My father was a merchant of Rhodes, but my mother hailed from Thrace, the land of witches. When I was a babe, I watched her with her handmaids performing magical rites. Later, when I was older, I would sneak from my bed on nights of the full moon and climb to the roof of the house, where I could spy on her ceremonies. It seems I learned more than was good for me.

How do you mean?

In the last memories I have of Rhodes, I was 19. Spring had come, the Festival of Dionysus. It was my favorite time of year; I played the lyre and was passionate about drama and song.

But that Dionysia was different. I used the witchcraft I had secretly learned from my mother to conjure the god, to help me win a singing contest. I also used his inspiration to compose satiric songs, to humiliate certain rivals—young men who had bullied me on many occasions. My strategy worked too well. The bullies were driven from the feast hall in shame. But the next morning they cornered me on the street and beat me nearly to death, smashing my head on the pavement.

What happened after that is unclear—painful fragments of memory. Eventually, I found myself in a slave yard in Egypt.

Where do you live now?

Now I am a scribe at the Temple of Ptah, in Memphis on the Nile. I translate documents from Egyptian to Greek, as required by King Ptolemy of Alexandria. I am also used as a seer by my master, the High Priest Harnouphis. Continue reading “Korax of Rhodes (of The Mazes of Magic, by Jack Massa)”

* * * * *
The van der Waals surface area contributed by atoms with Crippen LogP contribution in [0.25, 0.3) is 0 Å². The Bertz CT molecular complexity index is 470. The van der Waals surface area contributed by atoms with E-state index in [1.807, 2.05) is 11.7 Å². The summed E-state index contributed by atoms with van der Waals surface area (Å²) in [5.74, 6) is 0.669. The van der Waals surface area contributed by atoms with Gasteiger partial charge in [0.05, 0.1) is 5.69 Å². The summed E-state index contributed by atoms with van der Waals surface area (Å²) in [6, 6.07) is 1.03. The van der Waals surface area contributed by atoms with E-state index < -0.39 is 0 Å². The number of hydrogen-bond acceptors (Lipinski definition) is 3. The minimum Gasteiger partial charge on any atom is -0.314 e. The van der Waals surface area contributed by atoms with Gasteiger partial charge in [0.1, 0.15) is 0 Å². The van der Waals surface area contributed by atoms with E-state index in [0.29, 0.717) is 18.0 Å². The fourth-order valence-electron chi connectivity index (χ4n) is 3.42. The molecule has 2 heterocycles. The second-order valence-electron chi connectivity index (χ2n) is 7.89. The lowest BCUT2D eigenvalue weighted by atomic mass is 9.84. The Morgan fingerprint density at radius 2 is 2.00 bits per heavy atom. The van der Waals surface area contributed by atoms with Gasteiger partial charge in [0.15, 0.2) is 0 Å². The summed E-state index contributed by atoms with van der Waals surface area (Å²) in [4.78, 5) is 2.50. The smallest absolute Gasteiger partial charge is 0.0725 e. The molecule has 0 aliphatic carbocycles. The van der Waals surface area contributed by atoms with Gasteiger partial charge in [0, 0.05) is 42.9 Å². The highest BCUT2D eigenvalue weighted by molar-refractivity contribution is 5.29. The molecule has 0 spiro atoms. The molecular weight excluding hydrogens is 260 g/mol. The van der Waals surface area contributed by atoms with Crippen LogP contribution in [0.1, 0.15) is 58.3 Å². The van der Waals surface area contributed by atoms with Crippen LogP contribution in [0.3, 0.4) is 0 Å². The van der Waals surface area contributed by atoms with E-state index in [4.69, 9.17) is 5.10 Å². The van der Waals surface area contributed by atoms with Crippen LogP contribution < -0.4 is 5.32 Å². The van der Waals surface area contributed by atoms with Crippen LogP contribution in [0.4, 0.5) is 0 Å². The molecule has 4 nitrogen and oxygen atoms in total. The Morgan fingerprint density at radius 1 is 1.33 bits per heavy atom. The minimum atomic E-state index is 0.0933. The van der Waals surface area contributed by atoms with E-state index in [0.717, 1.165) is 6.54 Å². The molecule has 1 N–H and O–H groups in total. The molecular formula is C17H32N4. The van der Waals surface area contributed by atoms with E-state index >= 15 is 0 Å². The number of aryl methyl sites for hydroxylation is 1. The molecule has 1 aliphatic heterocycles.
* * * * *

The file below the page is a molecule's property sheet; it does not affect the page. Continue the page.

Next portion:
Eno the Thracian (of his eponymous series by CB Pratt)

Dear readers, tonight with me is a hero out of the ancient Greece. Eno is a Hero for Hire, with a swift sword and reasonable rates.

Nobody is better at out-witting a sphinx, charming a goddess, or swinging a sword than Eno the Thracian. Armed with a dry sense of humor, a body like living rock, and a wide experience of love, death, and olive oil, Eno is just what the philosopher ordered… if you can afford him.

He’s here to tell us about his adventures.


Tell us a little about where you grew up. What was it like there?

I grew up in the mountains of Thrace, with the sheep, the shepherds, and the wolves. My tribe is the Maedi. While our womenfolk live in huts year round, the men follow the herds, going up to the high country for the summer grasses and returning in the winter. We worship the same gods as the Greeks; some claim that Ares first came from our lands. While I love my home-land, I haven’t been back much. I grew up bigger than most and when I was about 16, I came down to the ‘civilized world’, where I’ve met more scoundrels, dangers, and lies than I would have met in a lifetime in the hills. Oh, well. I was never all that crazy about sheep. Not the greatest conversationalists.

After a few years, I settled in Athens. It’s an up-and-coming town, where the temples are slowly being replaced with stone, the king doesn’t get into much trouble or charge high taxes, and the weather’s good. I get a lot of clients from word of mouth but also from my sign in the agora:

Hero for Hire. All monsters dispatched from carnivorous geese to Minotaurs. Special rates for multiples. Eno the Thracian at the sign of the Ram’s Head, one flight up.

Continue reading “Eno the Thracian (of his eponymous series by CB Pratt)”